How not to do code reviews

Many code review processes become bottleneck for the engineering teams. Instead of finding bugs, it hinders progress leading to poor developer experience.
Ivan Kahl is a software developer based in Johannesburg, South Africa. While he specializes in .NET and AWS, he's an eager learner who loves to explore other technologies.

How not to do code reviews

Many code review processes become bottleneck for the engineering teams. Instead of finding bugs, it hinders progress leading to poor developer experience.

Traditionally, code reviews involved engineers scrutinizing a colleague’s code for errors and ensuring its readability, efficiency, and maintainability.

This approach results in bottlenecks, especially in large teams, because the right reviewers don’t always have the capacity to review changes when necessary. While solutions such as CODEOWNERS files try to fix these issues, they can make matters worse by creating knowledge silos and overloading domain experts.

All this leads to frustration and hinders progress—which, in turn, impacts release timelines and team morale.

The good news is that teams don’t have to rely on code reviews to identify bugs like in the 1970s. These days, you’re much better off relying on automated testing and static code analyzers to identify bugs. Modern code reviews can move beyond error finding and instead focus on growing a team that can maintain a healthy codebase in the long term.

The Traditional Approach: Error-Driven Code Reviews

Michael Fagan first described code reviews in his 1976 paper titled “Design and Code Inspections to Reduce Errors in Program Development.”

He focused on a formal inspection process that emphasized error-driven inspections of functional issues—issues that impact software’s runtime behavior, causing it to break or produce incorrect results. His proposed process focused exclusively on finding potential errors. It involved a group of developers manually running predefined inputs through the code and verifying that they produced the correct predefined outputs. If the code produced the incorrect output, it needed to be reworked and tested again using the same strategy.

This process was time-consuming, but such a manual, error-driven approach made sense back then. Automated testing tools were limited, so you needed humans to debug your code.

However, in practice, an error-driven approach tends to neglect evolvability issues—those that affect the code’s maintainability, readability, and future modifications. These defects often lead to technical debt, which hinders agility and increases development costs in the long run. However, error-driven inspections leave little room for discussions around alternative implementations and code structure considerations.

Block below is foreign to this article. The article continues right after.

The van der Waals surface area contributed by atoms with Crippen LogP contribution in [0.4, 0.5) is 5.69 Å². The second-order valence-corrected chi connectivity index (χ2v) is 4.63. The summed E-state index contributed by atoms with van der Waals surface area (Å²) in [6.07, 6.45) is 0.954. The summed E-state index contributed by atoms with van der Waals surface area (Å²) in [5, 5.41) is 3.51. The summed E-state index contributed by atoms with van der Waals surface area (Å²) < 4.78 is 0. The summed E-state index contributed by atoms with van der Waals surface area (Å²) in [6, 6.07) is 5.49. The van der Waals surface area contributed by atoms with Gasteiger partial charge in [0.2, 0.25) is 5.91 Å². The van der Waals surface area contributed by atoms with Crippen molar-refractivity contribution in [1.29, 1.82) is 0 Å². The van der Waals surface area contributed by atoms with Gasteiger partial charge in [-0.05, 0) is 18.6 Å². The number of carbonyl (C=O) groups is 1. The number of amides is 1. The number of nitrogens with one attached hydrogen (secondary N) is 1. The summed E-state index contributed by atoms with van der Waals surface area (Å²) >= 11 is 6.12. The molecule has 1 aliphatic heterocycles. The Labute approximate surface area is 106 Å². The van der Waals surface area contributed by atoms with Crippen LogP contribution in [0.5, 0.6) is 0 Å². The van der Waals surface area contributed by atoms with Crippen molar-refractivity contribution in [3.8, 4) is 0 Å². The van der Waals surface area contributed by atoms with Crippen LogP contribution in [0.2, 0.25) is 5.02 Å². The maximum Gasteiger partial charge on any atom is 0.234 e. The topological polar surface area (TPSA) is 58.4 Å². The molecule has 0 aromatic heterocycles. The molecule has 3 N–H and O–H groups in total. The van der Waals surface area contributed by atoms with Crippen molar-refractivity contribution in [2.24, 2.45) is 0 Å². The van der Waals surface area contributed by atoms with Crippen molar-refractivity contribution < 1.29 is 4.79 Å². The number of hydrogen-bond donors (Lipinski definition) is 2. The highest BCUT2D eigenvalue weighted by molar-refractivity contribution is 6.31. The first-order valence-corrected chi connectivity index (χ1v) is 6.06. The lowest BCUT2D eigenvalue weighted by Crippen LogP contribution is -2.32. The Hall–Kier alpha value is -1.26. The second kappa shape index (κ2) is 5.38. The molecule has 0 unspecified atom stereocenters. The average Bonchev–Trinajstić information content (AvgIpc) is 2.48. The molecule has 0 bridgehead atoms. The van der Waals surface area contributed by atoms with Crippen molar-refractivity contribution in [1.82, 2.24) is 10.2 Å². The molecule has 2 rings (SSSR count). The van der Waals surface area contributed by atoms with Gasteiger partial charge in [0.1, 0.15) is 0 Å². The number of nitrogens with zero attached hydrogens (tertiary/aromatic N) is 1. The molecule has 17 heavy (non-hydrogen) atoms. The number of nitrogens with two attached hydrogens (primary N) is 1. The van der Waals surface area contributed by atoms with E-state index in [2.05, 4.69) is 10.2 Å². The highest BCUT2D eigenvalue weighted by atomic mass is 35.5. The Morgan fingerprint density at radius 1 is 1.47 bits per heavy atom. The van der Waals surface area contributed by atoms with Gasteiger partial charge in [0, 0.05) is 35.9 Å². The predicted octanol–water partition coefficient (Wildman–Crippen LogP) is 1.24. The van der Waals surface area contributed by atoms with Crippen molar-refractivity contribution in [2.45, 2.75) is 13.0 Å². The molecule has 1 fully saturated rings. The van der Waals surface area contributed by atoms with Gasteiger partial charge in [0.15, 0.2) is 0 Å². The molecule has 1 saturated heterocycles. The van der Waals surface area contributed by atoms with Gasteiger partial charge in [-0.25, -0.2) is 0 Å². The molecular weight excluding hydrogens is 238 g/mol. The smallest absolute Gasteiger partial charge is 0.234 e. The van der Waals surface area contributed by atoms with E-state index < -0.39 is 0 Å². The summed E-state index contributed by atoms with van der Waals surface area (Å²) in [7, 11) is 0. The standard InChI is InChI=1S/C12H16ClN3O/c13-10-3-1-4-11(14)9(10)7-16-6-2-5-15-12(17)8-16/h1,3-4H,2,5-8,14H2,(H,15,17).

An error-driven approach also comes with other challenges. Deciding who should review a code change is a common challenge regardless of how you do code reviews. An error-driven approach exacerbates this issue because it relies so heavily on experienced engineers who are familiar with the codebase and technologies. Without them, obscure errors can make it to production.

Even if you use a CODEOWNERS file to designate individuals or teams as code owners of portions of your codebase—an approach that has many benefits—an error-driven approach still means that code owners become bottlenecks. You only have so many engineers with enough experience to detect issues, which delays code reviews and slows down the development process.

Most importantly, this approach keeps the most experienced members of a team trapped in a never-ending cycle of reviews and debugging. It creates knowledge silos among code owners and hinders knowledge sharing, which prevents the rest of the team from expanding their knowledge of the codebase.

The Modern Approach: Code Reviews as Knowledge Sharing

Over the past twenty years, modern tooling, such as static analyzers and development practices, like automated tests, have become exponentially better at finding errors, especially functional ones. These tools allow developers to focus on higher-level concerns, such as knowledge transfer, code architecture, and long-term code maintainability.

Instead of using code reviews for error finding and code fixes, they can now focus on the strategic aspects of code changes and knowledge sharing.

The Role of Automated Tests

Automated unit and integration tests are far better at finding logical bugs in code than human reviewers.

When reviewers look for these logic issues, they often run through the code line-by-line using different inputs and see if any lines cause the code to produce the wrong output. This takes significantly longer than an automated test, which can execute the code instantly and verify different inputs produce the correct outputs.

Automated tests can also consistently identify issues, whereas reviewers might miss them due to bias or human error.

Effective automated testing requires discipline to write proper tests, though. You need to take the time to identify different inputs and determine the correct output for each to develop comprehensive test cases. This includes identifying erroneous inputs and figuring out how the code should respond to them. Once you’ve identified different test cases, you need to write automated tests to check each case. Reviewers should also analyze automated tests and code changes to find any edge cases that might not be covered by existing tests.

This means effective automated testing does add development time—engineers need to write automated tests for every line of new code.

However, this time is made up in the review process since reviewers can then rely on automated tests to find logical bugs rather than manually testing the code with different inputs.

The Role of Static Analyzers